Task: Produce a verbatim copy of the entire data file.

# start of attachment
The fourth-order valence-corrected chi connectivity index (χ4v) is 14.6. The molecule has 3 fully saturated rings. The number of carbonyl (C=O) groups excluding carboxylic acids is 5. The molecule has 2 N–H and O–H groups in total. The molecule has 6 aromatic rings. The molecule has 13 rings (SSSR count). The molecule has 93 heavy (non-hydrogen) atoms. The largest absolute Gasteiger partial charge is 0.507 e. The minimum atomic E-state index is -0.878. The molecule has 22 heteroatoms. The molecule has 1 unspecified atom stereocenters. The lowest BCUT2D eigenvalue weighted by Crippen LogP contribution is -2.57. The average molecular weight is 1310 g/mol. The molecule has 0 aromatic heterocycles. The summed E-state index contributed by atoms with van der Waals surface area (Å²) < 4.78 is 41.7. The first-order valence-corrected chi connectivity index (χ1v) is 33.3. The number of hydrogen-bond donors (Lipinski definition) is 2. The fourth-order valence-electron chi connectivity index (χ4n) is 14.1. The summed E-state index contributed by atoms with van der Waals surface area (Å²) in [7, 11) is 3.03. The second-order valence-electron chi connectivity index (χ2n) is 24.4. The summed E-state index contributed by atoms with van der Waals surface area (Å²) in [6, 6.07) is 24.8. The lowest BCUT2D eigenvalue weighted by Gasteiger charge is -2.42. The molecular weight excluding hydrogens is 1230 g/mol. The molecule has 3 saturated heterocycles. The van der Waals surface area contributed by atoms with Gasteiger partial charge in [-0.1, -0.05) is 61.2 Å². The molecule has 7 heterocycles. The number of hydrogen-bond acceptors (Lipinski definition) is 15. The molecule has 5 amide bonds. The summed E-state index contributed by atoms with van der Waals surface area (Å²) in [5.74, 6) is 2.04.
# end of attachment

The fourth-order valence-corrected chi connectivity index (χ4v) is 14.6. The molecule has 3 fully saturated rings. The number of carbonyl (C=O) groups excluding carboxylic acids is 5. The molecule has 2 N–H and O–H groups in total. The molecule has 6 aromatic rings. The molecule has 13 rings (SSSR count). The molecule has 93 heavy (non-hydrogen) atoms. The largest absolute Gasteiger partial charge is 0.507 e. The minimum atomic E-state index is -0.878. The molecule has 22 heteroatoms. The molecule has 1 unspecified atom stereocenters. The lowest BCUT2D eigenvalue weighted by Crippen LogP contribution is -2.57. The average molecular weight is 1310 g/mol. The molecule has 0 aromatic heterocycles. The summed E-state index contributed by atoms with van der Waals surface area (Å²) < 4.78 is 41.7. The first-order valence-corrected chi connectivity index (χ1v) is 33.3. The number of hydrogen-bond donors (Lipinski definition) is 2. The fourth-order valence-electron chi connectivity index (χ4n) is 14.1. The summed E-state index contributed by atoms with van der Waals surface area (Å²) in [7, 11) is 3.03. The second-order valence-electron chi connectivity index (χ2n) is 24.4. The summed E-state index contributed by atoms with van der Waals surface area (Å²) in [6, 6.07) is 24.8. The lowest BCUT2D eigenvalue weighted by Gasteiger charge is -2.42. The molecular weight excluding hydrogens is 1230 g/mol. The molecule has 3 saturated heterocycles. The van der Waals surface area contributed by atoms with Gasteiger partial charge in [-0.1, -0.05) is 61.2 Å². The molecule has 7 heterocycles. The number of hydrogen-bond acceptors (Lipinski definition) is 15. The molecule has 5 amide bonds. The summed E-state index contributed by atoms with van der Waals surface area (Å²) in [5.74, 6) is 2.04.